He X, Elkouz M, Inyang M, Dickenson E, Wert EC. Ozone regeneration of granular activated carbon for trihalomethane control. Journal of hazardous materials 2016 Dec 9;326:101-109. doi: 10.1016/j.jhazmat.2016.12.016.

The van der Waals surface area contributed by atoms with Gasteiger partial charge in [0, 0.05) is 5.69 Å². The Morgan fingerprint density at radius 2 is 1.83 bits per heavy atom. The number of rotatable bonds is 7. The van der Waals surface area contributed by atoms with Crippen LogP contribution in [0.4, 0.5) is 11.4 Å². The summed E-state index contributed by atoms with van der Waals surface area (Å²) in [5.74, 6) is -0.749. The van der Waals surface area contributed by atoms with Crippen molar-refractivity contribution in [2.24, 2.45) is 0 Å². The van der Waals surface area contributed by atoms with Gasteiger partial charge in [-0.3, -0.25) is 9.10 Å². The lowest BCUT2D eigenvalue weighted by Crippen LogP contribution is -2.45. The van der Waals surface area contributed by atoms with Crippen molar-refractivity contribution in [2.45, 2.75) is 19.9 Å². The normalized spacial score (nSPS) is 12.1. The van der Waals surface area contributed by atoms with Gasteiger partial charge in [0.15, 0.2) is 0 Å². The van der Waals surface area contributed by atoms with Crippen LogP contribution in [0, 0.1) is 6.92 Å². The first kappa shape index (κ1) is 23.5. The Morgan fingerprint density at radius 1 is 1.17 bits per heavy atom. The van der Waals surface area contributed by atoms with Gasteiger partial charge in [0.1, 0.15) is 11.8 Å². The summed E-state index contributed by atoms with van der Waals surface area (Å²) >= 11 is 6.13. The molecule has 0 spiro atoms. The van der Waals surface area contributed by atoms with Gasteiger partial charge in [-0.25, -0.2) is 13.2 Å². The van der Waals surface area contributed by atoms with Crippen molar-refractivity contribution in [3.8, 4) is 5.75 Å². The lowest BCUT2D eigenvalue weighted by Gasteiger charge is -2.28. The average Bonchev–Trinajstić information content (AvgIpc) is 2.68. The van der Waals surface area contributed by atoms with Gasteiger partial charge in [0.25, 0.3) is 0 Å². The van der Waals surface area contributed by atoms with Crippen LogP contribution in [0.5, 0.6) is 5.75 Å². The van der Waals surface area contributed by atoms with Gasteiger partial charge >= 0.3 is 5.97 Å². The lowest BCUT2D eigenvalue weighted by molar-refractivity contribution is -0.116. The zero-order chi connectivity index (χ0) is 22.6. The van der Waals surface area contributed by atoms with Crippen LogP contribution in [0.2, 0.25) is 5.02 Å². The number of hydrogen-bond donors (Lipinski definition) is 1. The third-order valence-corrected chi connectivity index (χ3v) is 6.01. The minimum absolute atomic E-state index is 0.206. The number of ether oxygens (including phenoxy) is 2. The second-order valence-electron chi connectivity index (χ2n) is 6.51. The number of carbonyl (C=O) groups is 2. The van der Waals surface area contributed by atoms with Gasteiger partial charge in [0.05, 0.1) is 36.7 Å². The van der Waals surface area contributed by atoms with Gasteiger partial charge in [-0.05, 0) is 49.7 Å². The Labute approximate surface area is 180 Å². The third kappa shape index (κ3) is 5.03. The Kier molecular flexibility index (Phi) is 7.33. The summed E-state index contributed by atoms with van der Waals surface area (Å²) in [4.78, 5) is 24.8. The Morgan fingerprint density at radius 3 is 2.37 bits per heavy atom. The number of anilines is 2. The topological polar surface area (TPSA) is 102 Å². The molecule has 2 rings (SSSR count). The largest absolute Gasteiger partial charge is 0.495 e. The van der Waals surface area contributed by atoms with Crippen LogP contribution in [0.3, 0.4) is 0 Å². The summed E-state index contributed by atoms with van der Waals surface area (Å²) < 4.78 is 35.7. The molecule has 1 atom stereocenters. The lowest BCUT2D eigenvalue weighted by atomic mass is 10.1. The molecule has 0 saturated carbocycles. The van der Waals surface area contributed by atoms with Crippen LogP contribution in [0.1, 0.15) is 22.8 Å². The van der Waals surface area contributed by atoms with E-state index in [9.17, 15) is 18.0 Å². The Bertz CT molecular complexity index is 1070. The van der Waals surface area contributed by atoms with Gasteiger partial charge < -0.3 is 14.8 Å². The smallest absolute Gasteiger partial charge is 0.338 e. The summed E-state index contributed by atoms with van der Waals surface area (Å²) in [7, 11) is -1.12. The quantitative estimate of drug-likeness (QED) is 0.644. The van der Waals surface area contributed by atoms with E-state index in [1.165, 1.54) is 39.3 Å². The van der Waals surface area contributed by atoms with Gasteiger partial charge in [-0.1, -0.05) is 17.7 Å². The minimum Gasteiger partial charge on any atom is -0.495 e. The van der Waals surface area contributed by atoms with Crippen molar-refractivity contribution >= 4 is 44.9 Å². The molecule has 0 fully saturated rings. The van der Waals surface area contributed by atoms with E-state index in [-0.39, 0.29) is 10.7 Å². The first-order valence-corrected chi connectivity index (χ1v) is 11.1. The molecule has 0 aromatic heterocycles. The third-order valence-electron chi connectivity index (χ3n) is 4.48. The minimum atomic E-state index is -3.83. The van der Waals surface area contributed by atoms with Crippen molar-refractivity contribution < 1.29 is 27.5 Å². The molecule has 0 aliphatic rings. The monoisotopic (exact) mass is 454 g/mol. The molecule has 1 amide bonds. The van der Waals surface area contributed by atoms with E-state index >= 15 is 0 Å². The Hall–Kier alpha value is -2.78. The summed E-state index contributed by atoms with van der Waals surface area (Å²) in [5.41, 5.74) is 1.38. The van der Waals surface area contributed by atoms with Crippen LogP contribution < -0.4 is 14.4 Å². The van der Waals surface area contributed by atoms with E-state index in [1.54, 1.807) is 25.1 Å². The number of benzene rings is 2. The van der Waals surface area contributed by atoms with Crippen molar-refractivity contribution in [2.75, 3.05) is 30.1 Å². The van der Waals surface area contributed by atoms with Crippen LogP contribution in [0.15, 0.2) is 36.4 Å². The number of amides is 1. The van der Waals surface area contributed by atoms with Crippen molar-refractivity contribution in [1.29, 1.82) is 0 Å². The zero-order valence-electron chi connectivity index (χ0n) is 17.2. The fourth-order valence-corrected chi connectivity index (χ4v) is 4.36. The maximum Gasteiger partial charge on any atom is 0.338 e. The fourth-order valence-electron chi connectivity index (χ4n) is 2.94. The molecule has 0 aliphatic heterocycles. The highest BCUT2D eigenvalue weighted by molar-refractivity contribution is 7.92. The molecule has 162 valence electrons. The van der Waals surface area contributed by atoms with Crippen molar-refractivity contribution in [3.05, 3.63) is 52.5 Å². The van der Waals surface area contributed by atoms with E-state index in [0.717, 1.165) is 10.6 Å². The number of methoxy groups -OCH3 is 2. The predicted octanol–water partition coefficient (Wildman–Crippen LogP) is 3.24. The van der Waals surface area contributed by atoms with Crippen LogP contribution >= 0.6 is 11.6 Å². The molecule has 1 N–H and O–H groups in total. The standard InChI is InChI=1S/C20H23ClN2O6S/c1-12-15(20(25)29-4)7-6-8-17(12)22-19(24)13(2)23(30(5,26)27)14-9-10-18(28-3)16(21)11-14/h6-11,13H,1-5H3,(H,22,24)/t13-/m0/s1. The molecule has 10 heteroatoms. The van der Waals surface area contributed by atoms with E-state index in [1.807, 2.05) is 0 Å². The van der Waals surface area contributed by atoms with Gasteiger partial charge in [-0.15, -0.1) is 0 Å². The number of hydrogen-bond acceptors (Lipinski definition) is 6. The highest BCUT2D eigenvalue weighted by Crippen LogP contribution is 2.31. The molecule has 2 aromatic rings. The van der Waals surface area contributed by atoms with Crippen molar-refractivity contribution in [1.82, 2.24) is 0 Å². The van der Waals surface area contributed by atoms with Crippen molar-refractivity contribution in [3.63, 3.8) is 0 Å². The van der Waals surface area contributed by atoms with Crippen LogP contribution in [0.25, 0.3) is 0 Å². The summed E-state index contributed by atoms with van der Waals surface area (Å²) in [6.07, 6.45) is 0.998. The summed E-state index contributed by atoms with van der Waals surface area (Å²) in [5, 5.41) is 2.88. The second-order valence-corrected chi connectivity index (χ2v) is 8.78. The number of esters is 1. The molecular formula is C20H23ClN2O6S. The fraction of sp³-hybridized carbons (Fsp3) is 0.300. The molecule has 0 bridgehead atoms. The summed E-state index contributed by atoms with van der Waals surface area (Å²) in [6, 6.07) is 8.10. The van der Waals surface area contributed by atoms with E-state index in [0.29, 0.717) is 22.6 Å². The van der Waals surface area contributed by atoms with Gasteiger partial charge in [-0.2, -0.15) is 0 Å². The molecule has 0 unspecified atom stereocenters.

Spatial and temporal variations of trihalomethanes (THMs) in distribution systems have challenged water treatment facilities to comply with disinfection byproduct rules. In this study, granular activated carbon (GAC) and modified GAC (i.e., Ag-GAC and TiO2-GAC) were used to treat chlorinated tap water containing CHCl3 (15-21μg/L), CHBrCl2 (13-16μg/L), CHBr2Cl (13-14μg/L), and CHBr3 (3μg/L). Following breakthrough of dissolved organic carbon (DOC), GAC were regenerated using conventional and novel methods. GAC regeneration efficiency was assessed by measuring adsorptive (DOC, UV absorbance at 254nm, and THMs) and physical (surface area and pore volume) properties. Thermal regeneration resulted in a brief period of additional DOC adsorption (bed volume, BV, ∼6000), while ozone regeneration was ineffective regardless of the GAC type. THM adsorption was restored by either method (e.g., BV for ≥80% breakthrough, CHBr3 ∼44,000>CHBr2Cl ∼35,000>CHBrCl2 ∼31,000>CHCl3 ∼7000). Cellular and attached adenosine triphosphate measurements illustrated the antimicrobial effects of Ag-GAC, which may have allowed for the extended THM adsorption compared to the other GAC types. The results illustrate that ozone regeneration may be a viable in-situ alternative for the adsorption of THMs during localized treatment in drinking water distribution systems.